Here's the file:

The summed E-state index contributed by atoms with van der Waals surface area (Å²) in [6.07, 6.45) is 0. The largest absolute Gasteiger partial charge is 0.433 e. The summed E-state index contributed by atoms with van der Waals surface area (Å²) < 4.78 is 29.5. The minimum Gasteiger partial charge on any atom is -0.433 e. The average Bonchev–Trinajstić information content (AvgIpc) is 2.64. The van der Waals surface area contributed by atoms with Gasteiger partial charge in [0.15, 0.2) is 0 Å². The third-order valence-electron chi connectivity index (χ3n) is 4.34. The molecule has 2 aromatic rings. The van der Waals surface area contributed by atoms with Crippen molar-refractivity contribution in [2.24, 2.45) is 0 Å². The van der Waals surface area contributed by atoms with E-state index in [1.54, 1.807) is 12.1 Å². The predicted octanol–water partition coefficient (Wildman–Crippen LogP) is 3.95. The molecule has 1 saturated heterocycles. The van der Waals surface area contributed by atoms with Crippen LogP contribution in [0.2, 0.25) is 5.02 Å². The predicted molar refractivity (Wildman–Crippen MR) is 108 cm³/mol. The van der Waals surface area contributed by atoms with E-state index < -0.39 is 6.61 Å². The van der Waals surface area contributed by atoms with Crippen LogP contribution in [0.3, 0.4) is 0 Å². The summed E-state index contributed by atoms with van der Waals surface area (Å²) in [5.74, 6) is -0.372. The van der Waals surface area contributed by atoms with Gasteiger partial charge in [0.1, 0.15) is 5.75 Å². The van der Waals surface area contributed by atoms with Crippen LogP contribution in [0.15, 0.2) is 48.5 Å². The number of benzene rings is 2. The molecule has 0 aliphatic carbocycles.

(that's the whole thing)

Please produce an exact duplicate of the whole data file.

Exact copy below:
The summed E-state index contributed by atoms with van der Waals surface area (Å²) in [6.07, 6.45) is 0. The largest absolute Gasteiger partial charge is 0.433 e. The summed E-state index contributed by atoms with van der Waals surface area (Å²) < 4.78 is 29.5. The minimum Gasteiger partial charge on any atom is -0.433 e. The average Bonchev–Trinajstić information content (AvgIpc) is 2.64. The van der Waals surface area contributed by atoms with Gasteiger partial charge in [0.15, 0.2) is 0 Å². The third-order valence-electron chi connectivity index (χ3n) is 4.34. The molecule has 2 aromatic rings. The van der Waals surface area contributed by atoms with Crippen molar-refractivity contribution in [2.24, 2.45) is 0 Å². The van der Waals surface area contributed by atoms with E-state index in [1.54, 1.807) is 12.1 Å². The predicted octanol–water partition coefficient (Wildman–Crippen LogP) is 3.95. The molecule has 1 saturated heterocycles. The van der Waals surface area contributed by atoms with Crippen LogP contribution in [0.2, 0.25) is 5.02 Å². The predicted molar refractivity (Wildman–Crippen MR) is 108 cm³/mol. The van der Waals surface area contributed by atoms with E-state index < -0.39 is 6.61 Å². The van der Waals surface area contributed by atoms with Crippen LogP contribution in [0.3, 0.4) is 0 Å². The summed E-state index contributed by atoms with van der Waals surface area (Å²) in [5.74, 6) is -0.372. The van der Waals surface area contributed by atoms with Gasteiger partial charge in [0.1, 0.15) is 5.75 Å². The van der Waals surface area contributed by atoms with Crippen LogP contribution in [0.15, 0.2) is 48.5 Å². The number of benzene rings is 2. The molecule has 0 aliphatic carbocycles.